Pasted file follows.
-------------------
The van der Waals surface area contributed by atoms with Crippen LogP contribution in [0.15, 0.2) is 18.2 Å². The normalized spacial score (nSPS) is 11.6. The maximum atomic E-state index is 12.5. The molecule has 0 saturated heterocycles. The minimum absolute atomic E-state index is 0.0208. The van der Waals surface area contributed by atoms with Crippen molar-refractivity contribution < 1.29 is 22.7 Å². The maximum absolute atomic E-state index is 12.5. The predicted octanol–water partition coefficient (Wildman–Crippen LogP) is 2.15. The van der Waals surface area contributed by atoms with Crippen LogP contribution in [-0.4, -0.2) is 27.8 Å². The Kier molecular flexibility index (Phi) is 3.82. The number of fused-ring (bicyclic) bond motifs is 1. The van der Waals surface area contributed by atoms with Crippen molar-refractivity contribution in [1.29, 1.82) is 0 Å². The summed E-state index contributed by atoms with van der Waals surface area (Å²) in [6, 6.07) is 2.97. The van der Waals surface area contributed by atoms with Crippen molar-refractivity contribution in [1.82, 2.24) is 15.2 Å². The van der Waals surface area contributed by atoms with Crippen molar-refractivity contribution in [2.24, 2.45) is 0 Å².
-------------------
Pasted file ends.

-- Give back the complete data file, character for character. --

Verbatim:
The van der Waals surface area contributed by atoms with Crippen LogP contribution in [0.15, 0.2) is 18.2 Å². The normalized spacial score (nSPS) is 11.6. The maximum atomic E-state index is 12.5. The molecule has 0 saturated heterocycles. The minimum absolute atomic E-state index is 0.0208. The van der Waals surface area contributed by atoms with Crippen molar-refractivity contribution < 1.29 is 22.7 Å². The maximum absolute atomic E-state index is 12.5. The predicted octanol–water partition coefficient (Wildman–Crippen LogP) is 2.15. The van der Waals surface area contributed by atoms with Crippen LogP contribution in [-0.4, -0.2) is 27.8 Å². The Kier molecular flexibility index (Phi) is 3.82. The number of fused-ring (bicyclic) bond motifs is 1. The van der Waals surface area contributed by atoms with Crippen molar-refractivity contribution in [1.29, 1.82) is 0 Å². The summed E-state index contributed by atoms with van der Waals surface area (Å²) in [6, 6.07) is 2.97. The van der Waals surface area contributed by atoms with Crippen molar-refractivity contribution in [1.82, 2.24) is 15.2 Å². The van der Waals surface area contributed by atoms with Crippen molar-refractivity contribution in [2.24, 2.45) is 0 Å².